Our Privacy/Cookie Policy contains detailed information about the types of cookies & related technology on our site, and some ways to opt out. By using the site, you agree to the uses of cookies and other technology as outlined in our Policy, and to our Terms of Use.


Showing a Hog for FFA

i Jupiterimages/Photos.com/Getty Images

The National FFA Organization, formerly known as the Future Farmers of America, administrates agriculture and animal husbandry programs at high schools nationwide. Students participating in the FFA livestock program can raise hogs to a specific weight limit and sell the animals at a county or state agricultural fair. Most students raise their hogs at FFA livestock barns at their schools, although students can raise them at their own home setups.

Choosing a Pig

Look for a well-muscled animal with good bones, feet and legs. An FFA adviser must approve each pig before purchase. Most students accompany the FFA adviser to a hog breeder's barn or a swine sale. This gives students an opportunity to view many pigs and learn why a particular animal is or isn't a good choice for the project. Take the date of the fair into consideration, as pigs must reach a minimum weight by that time. If a student purchases a pig on his own, the FFA adviser must view the animal and deem the specimen acceptable for the program.

Raising a Hog

Keeping your pig at an FFA facility means you'll benefit from the regular presence and advice of faculty. Since pigs need feeding twice daily, which means trips to school on weekends. If you keep your pig at home, an FFA adviser should do a home check every few weeks. Before the show, you'll work on properly showing your hog to the best advantage for judges. In addition to feeding and cleaning up after the pig, you must walk the specimen for exercise so muscles develop attractively.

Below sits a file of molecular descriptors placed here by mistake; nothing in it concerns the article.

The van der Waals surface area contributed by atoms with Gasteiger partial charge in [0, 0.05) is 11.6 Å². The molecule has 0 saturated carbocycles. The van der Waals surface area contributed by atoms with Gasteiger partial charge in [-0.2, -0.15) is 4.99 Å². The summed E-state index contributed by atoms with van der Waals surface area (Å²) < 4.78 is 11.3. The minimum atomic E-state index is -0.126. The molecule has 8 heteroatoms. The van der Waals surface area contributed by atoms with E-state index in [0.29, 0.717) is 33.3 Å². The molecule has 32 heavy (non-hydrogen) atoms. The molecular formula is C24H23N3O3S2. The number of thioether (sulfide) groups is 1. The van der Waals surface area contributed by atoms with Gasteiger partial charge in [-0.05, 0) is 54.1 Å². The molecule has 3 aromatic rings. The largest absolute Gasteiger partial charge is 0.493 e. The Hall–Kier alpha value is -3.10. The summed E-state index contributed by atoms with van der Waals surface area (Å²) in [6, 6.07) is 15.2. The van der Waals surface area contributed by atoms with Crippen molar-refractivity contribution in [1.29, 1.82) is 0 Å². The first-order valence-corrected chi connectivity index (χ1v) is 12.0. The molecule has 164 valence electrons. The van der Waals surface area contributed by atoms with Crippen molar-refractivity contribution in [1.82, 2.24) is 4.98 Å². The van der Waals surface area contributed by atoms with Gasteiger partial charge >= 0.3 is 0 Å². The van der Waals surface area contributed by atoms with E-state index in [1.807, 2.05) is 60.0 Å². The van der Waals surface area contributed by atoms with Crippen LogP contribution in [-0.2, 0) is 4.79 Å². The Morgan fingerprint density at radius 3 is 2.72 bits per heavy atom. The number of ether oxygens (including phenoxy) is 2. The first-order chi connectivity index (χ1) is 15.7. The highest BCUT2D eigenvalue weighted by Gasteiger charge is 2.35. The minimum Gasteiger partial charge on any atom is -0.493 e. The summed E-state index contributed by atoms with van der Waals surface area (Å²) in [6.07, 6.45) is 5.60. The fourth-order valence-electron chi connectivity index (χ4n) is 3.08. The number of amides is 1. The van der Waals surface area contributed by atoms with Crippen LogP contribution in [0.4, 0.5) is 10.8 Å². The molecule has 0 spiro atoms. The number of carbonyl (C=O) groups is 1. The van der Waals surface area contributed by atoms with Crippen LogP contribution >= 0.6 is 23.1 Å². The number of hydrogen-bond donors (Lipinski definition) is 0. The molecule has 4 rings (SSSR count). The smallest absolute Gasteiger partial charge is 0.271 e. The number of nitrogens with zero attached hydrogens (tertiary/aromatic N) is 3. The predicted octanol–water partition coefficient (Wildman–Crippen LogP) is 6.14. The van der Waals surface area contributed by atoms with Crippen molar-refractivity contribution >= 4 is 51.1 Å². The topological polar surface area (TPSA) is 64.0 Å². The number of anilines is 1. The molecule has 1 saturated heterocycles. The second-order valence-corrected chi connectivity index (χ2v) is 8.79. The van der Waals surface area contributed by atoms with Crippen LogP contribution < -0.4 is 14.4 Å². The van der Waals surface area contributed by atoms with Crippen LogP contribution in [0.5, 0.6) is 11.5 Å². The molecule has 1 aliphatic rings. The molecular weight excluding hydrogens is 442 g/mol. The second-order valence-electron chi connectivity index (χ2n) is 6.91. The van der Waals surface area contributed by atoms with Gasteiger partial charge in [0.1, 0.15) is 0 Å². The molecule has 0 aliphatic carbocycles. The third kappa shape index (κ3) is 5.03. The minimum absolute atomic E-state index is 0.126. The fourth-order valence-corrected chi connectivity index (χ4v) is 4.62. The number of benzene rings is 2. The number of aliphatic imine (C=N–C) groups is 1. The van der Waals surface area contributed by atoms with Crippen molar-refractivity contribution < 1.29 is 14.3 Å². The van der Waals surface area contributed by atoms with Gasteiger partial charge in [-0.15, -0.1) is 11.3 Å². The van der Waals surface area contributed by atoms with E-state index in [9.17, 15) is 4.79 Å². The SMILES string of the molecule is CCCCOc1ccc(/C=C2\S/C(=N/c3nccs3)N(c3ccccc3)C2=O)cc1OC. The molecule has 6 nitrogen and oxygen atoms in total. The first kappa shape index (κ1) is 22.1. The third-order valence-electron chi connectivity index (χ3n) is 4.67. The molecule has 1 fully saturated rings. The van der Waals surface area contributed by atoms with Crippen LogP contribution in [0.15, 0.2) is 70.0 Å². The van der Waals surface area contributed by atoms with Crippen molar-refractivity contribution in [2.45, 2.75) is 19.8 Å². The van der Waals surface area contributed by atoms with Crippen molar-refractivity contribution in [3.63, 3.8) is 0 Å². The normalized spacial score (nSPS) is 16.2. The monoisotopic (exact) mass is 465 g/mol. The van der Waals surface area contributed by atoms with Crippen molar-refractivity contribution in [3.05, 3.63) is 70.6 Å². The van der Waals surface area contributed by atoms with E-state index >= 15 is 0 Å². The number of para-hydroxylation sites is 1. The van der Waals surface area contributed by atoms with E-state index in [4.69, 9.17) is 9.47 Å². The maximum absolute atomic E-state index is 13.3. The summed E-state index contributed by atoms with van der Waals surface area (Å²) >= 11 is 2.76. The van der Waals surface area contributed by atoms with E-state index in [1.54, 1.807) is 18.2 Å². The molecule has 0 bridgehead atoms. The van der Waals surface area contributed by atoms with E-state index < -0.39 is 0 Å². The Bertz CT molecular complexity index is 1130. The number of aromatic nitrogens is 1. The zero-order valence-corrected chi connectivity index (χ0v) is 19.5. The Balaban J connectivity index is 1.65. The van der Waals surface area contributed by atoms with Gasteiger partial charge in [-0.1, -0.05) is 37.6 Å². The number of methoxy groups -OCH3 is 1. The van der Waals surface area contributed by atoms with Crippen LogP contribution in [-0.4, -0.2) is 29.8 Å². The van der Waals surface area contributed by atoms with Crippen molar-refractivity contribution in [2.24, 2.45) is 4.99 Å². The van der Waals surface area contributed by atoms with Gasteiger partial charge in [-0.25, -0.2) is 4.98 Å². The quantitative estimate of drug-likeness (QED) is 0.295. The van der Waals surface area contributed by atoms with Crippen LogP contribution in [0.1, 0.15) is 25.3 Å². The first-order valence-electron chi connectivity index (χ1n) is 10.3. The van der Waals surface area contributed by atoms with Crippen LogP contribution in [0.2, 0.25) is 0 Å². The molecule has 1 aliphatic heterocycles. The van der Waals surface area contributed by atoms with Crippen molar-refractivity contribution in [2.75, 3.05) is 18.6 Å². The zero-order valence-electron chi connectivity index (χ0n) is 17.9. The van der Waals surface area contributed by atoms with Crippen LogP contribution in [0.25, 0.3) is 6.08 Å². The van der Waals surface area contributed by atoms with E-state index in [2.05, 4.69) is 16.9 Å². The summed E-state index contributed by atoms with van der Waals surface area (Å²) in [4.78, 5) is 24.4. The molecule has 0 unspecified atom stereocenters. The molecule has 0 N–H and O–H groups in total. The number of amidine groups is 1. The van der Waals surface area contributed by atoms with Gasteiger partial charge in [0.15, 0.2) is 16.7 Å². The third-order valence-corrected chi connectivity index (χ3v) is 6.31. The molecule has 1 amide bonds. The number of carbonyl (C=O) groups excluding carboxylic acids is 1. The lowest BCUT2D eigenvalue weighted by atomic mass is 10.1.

At the Show

You can show your swine in the breeding class or the market class, but you can't show an individual pig in both classes. Breeding classes feature purebred stock, while market class specimens are judged against an ideal meat animal. When you bring your pig to the show, the pig will be weighed. If the specimen weighs less than 230 pounds, the animal can't show in a regular market class but might compete in a lightweight division. Students, meanwhile, are judged on how they present their hogs to the judges.


At the end of the show, your hog is auctioned off in the FFA sale. While the hog becomes the property of the top bidder, you are responsible for caring for the animal until the specimen leaves the show facility. Under FFA rules, you must write a thank-you note to the pig purchaser and place it in an addressed, stamp envelope. Failure to do so means you won't receive your check for the pig at the FFA awards banquet.